We hear the words “oral health” quite often in the news, at our office, among family and friends — but what does it mean?
Oral health means much more than healthy teeth. It encompasses the entire mouth. Your gums. Your tongue. The back of your mouth/throat area. Even your jaw.
Signs of a Healthy Mouth
A healthy mouth has pink firm gums, the tongue is pink and not coated, and the teeth are clean and have minimal or no plaque deposits.
A healthy mouth smells clean and fresh and is free from gum diseases and other disorders – including oral cancer.
A healthy mouth is what everyone wants, yet so many people are not very diligent about their dental care. They skip cleaning appointments and checkups thinking that somehow they are immune to dental diseases … until they have one!
Neglected Dental Care
Neglected dental care translates into millions of lost workdays as these people take time off for more extensive dental treatments later on. The fact is, without regular, professional, preventive care, dental disease is almost inevitable and treatment is always more complex and costly than prevention. You may think you’re saving by missing a few dental appointments, but odds are you’ll pay a lot more later, and I’m not just talking about money.
Case in point: Thousands of people will contract oral cancer. Caught in its early stages, its cure rate is excellent and I routinely screen for it during each checkup – unless you don’t show up, that is.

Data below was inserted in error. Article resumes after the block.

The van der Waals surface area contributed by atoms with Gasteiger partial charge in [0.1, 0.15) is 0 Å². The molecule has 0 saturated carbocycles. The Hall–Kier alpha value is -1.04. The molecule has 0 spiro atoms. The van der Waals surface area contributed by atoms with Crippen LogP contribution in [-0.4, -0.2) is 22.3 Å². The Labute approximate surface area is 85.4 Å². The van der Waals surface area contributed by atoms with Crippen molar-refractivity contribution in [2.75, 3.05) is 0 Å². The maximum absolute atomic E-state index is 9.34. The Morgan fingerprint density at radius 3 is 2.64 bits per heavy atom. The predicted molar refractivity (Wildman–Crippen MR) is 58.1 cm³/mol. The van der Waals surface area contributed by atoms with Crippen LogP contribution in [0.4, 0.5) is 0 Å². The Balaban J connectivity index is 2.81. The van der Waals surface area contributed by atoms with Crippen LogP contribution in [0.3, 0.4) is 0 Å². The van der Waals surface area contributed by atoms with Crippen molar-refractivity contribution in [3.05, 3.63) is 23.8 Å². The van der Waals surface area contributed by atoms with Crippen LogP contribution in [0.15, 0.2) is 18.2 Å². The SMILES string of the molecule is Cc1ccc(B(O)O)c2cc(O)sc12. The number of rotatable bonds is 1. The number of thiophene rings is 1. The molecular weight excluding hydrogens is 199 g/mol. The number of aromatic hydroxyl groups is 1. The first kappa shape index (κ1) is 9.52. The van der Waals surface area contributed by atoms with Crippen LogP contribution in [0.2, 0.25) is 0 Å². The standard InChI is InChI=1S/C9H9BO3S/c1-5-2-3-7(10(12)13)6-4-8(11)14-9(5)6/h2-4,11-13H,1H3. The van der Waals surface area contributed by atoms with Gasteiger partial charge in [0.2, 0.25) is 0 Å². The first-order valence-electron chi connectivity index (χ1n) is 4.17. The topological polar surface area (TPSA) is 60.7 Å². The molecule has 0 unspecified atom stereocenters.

6-Month Exams ARE Important
When I examine your teeth, I see many other things you won’t see in your mirror. I can see possible hairline fractures, impacted wisdom teeth, deterioration of fillings, crowns, and other restorations, the beginnings of cavities, pockets of infection caused by gum disease, and new decay tucked under the gum line or under existing older fillings. I can also tell when you are particularly stressed or at risk for the suffering that goes with temporomandibular (jaw) joint problems by checking for bite marks on your cheeks, worn down or cracked enamel, and changes in your bite alignment.
Oral Health Impacts Total Body Health
The mouth is also the gateway to the body, and research continues to reveal new relationships between oral bacteria and systemic diseases. And while I’ve been focusing on adults in this article, in reality problems start way earlier. According to the Centers for Disease Control and Prevention, more than one quarter of 2 to 5 year-olds and half of kids 12 to 15 years-old have one or more cavities. And, tooth decay has affected two thirds of 16 to 19 years-old.
These are just some of the reasons why I am committed to sharing information and keeping you informed so that you can make choices that will keep you and your family happier and healthier, longer.
So when is the best time to come in and discuss a plan to prevent and maintain your optimal oral health?